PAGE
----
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Matchpoints in Reno: NAP Flight A Qualifying
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This is intended to be a short series talking about my experience playing matchpointed national events in Reno with three different partners. Previously I had not had much success in matchpoints, but during this nationals I had my four highest placings, and as a result was asked to chronicle my experience for our local bridge newspaper, the D20 Trumpet. I thought the deals were interesting enough to reproduce on Bridgewinners as well.

I went to the nationals in Reno, planning on playing every day in national events unless we were knocked out. I had lined up games with my regular partner Chris Wiegand, a semi-regular partner in Jeff Ford, and a completely new partner in Bernie Greenspan. The first two events, the North American Pairs and the Platinum Pairs, I played with Chris. She and I play a precision variant, with a diamond opener that could be as short as 0 diamonds, five card majors, and a 14-16 NT.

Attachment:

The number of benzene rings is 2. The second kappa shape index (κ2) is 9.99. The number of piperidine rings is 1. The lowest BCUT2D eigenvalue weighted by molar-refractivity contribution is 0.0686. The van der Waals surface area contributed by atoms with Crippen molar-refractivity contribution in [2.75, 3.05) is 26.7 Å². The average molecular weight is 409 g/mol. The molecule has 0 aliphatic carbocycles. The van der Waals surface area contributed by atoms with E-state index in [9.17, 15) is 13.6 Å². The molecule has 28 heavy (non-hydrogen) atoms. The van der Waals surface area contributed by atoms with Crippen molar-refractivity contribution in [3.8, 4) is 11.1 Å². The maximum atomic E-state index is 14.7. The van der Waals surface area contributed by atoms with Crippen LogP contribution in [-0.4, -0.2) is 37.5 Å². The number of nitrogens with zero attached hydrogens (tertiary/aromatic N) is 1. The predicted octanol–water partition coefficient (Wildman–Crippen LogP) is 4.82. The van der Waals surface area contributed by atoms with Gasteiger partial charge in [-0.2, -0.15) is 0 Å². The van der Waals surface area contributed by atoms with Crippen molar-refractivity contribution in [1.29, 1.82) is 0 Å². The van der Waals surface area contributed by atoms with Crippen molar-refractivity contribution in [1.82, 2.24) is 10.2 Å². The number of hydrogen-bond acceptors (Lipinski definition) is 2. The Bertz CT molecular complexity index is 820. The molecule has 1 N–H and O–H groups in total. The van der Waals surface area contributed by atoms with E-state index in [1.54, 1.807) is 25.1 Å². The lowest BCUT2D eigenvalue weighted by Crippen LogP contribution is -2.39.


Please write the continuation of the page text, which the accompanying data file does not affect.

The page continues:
NAP Flight A’s 1st qualifying

During the first qualifying session, Chris and I scored just under a 55%. We were actually dealt a much bigger game, having been aided by opponent mistakes – for example, opponents bid 7 off the K, and the finesse was off, for an above average board (many others also bid grand).

How would you bid:

North
AJ10
K10832
AK2
42
South
K2
AQ75
J75
AKQ3
with your regular partner? (South hand starts)

We bid the hands as follows:

North
AJ10
K10832
AK2
42
South
K2
AQ75
J75
AKQ3
W
N
E
S
1
P
1NT
P
2
P
2
P
2
P
3
P
4
P
4
P
4NT
P
5
P
5NT
P
6
P
7

10 of 18 tables in our section were also in 7, and one in 7N making, but there were a few stragglers in 6 something.

 

What opening lead do you make hearing the following auction (3rd/low leads, Rusinow honors)?

West
106
J82
A975
KJ62
W
N
E
S
1
P
4
P
4
P
P
P

 

My partner, who normally hates leading from unbid suits headed by the jack, decided this was the moment to break that trend with the 2, and hit a jackpot layout:

West
106
J82
A975
KJ62
North
Q753
AQ53
QJ82
Q
East
4
K1094
K3
1098543
South
AKJ982
76
1064
A7
W
N
E
S
1
P
4
P
4
?
D